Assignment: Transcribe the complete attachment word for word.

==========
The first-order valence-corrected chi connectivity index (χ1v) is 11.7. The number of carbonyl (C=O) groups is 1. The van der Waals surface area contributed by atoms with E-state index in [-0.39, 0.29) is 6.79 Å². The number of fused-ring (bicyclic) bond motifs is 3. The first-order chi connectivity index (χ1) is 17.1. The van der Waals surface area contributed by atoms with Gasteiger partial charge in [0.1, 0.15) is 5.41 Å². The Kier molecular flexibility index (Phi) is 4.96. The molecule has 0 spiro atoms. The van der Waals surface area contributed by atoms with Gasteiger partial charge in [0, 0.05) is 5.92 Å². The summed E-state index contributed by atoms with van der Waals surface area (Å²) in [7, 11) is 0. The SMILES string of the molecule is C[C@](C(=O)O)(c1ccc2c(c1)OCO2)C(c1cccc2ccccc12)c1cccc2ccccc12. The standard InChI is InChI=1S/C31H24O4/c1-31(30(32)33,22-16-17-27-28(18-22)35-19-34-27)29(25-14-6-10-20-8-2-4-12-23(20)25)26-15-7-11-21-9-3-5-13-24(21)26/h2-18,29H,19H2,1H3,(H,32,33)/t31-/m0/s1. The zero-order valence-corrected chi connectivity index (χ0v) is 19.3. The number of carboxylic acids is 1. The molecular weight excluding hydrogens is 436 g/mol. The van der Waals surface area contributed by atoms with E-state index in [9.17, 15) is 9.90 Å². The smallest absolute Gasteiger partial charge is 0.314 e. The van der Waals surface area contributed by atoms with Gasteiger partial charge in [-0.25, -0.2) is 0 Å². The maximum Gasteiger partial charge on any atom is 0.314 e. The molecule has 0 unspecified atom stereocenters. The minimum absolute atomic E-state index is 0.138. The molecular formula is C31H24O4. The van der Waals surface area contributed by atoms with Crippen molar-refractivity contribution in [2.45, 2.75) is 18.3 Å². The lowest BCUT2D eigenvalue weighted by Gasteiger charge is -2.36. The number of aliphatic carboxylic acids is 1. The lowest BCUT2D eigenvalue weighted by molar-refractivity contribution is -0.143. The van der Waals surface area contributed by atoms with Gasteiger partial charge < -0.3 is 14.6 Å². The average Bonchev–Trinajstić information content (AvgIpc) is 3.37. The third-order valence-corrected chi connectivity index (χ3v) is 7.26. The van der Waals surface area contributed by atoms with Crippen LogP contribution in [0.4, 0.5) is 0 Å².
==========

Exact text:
The first-order valence-corrected chi connectivity index (χ1v) is 11.7. The number of carbonyl (C=O) groups is 1. The van der Waals surface area contributed by atoms with E-state index in [-0.39, 0.29) is 6.79 Å². The number of fused-ring (bicyclic) bond motifs is 3. The first-order chi connectivity index (χ1) is 17.1. The van der Waals surface area contributed by atoms with Gasteiger partial charge in [0.1, 0.15) is 5.41 Å². The Kier molecular flexibility index (Phi) is 4.96. The molecule has 0 spiro atoms. The van der Waals surface area contributed by atoms with Gasteiger partial charge in [0, 0.05) is 5.92 Å². The summed E-state index contributed by atoms with van der Waals surface area (Å²) in [7, 11) is 0. The SMILES string of the molecule is C[C@](C(=O)O)(c1ccc2c(c1)OCO2)C(c1cccc2ccccc12)c1cccc2ccccc12. The standard InChI is InChI=1S/C31H24O4/c1-31(30(32)33,22-16-17-27-28(18-22)35-19-34-27)29(25-14-6-10-20-8-2-4-12-23(20)25)26-15-7-11-21-9-3-5-13-24(21)26/h2-18,29H,19H2,1H3,(H,32,33)/t31-/m0/s1. The zero-order valence-corrected chi connectivity index (χ0v) is 19.3. The number of carboxylic acids is 1. The molecular weight excluding hydrogens is 436 g/mol. The van der Waals surface area contributed by atoms with E-state index in [9.17, 15) is 9.90 Å². The smallest absolute Gasteiger partial charge is 0.314 e. The van der Waals surface area contributed by atoms with Gasteiger partial charge in [-0.25, -0.2) is 0 Å². The maximum Gasteiger partial charge on any atom is 0.314 e. The molecule has 0 unspecified atom stereocenters. The minimum absolute atomic E-state index is 0.138. The molecular formula is C31H24O4. The van der Waals surface area contributed by atoms with Crippen molar-refractivity contribution in [2.45, 2.75) is 18.3 Å². The lowest BCUT2D eigenvalue weighted by Gasteiger charge is -2.36. The number of aliphatic carboxylic acids is 1. The lowest BCUT2D eigenvalue weighted by molar-refractivity contribution is -0.143. The van der Waals surface area contributed by atoms with Gasteiger partial charge < -0.3 is 14.6 Å². The average Bonchev–Trinajstić information content (AvgIpc) is 3.37. The third-order valence-corrected chi connectivity index (χ3v) is 7.26. The van der Waals surface area contributed by atoms with Crippen LogP contribution in [0.4, 0.5) is 0 Å².